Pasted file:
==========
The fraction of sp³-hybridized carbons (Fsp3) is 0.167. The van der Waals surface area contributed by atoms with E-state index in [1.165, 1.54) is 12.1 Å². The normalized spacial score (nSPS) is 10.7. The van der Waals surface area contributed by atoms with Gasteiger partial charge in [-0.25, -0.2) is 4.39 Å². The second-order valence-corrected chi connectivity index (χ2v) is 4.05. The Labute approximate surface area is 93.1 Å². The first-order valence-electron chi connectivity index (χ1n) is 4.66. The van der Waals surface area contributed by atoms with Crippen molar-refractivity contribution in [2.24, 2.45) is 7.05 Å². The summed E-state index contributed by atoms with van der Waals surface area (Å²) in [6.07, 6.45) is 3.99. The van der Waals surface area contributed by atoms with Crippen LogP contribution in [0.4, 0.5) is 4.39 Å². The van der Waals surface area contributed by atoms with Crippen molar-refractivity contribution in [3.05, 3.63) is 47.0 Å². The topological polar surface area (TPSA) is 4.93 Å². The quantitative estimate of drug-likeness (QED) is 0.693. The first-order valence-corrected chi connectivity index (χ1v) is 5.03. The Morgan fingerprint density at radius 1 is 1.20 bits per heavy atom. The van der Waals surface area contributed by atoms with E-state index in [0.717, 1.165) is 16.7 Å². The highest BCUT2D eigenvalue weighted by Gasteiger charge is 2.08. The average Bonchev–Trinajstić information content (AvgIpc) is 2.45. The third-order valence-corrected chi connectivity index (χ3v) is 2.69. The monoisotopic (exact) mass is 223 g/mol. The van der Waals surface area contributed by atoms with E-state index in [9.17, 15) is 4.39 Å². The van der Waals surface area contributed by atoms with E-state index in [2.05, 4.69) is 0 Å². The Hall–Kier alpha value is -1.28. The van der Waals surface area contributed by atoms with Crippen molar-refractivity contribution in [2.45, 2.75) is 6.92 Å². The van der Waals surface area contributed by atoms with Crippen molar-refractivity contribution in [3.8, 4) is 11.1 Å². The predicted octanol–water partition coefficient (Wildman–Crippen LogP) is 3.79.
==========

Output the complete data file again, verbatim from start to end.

The fraction of sp³-hybridized carbons (Fsp3) is 0.167. The van der Waals surface area contributed by atoms with E-state index in [1.165, 1.54) is 12.1 Å². The normalized spacial score (nSPS) is 10.7. The van der Waals surface area contributed by atoms with Gasteiger partial charge in [-0.25, -0.2) is 4.39 Å². The second-order valence-corrected chi connectivity index (χ2v) is 4.05. The Labute approximate surface area is 93.1 Å². The first-order valence-electron chi connectivity index (χ1n) is 4.66. The van der Waals surface area contributed by atoms with Crippen molar-refractivity contribution in [2.24, 2.45) is 7.05 Å². The summed E-state index contributed by atoms with van der Waals surface area (Å²) in [6.07, 6.45) is 3.99. The van der Waals surface area contributed by atoms with Crippen LogP contribution in [0.4, 0.5) is 4.39 Å². The van der Waals surface area contributed by atoms with Crippen molar-refractivity contribution in [3.05, 3.63) is 47.0 Å². The topological polar surface area (TPSA) is 4.93 Å². The quantitative estimate of drug-likeness (QED) is 0.693. The first-order valence-corrected chi connectivity index (χ1v) is 5.03. The Morgan fingerprint density at radius 1 is 1.20 bits per heavy atom. The van der Waals surface area contributed by atoms with E-state index in [0.717, 1.165) is 16.7 Å². The highest BCUT2D eigenvalue weighted by Gasteiger charge is 2.08. The average Bonchev–Trinajstić information content (AvgIpc) is 2.45. The third-order valence-corrected chi connectivity index (χ3v) is 2.69. The monoisotopic (exact) mass is 223 g/mol. The van der Waals surface area contributed by atoms with E-state index in [9.17, 15) is 4.39 Å². The van der Waals surface area contributed by atoms with E-state index in [2.05, 4.69) is 0 Å². The Hall–Kier alpha value is -1.28. The van der Waals surface area contributed by atoms with Crippen molar-refractivity contribution in [2.45, 2.75) is 6.92 Å². The van der Waals surface area contributed by atoms with Crippen molar-refractivity contribution in [3.8, 4) is 11.1 Å². The predicted octanol–water partition coefficient (Wildman–Crippen LogP) is 3.79.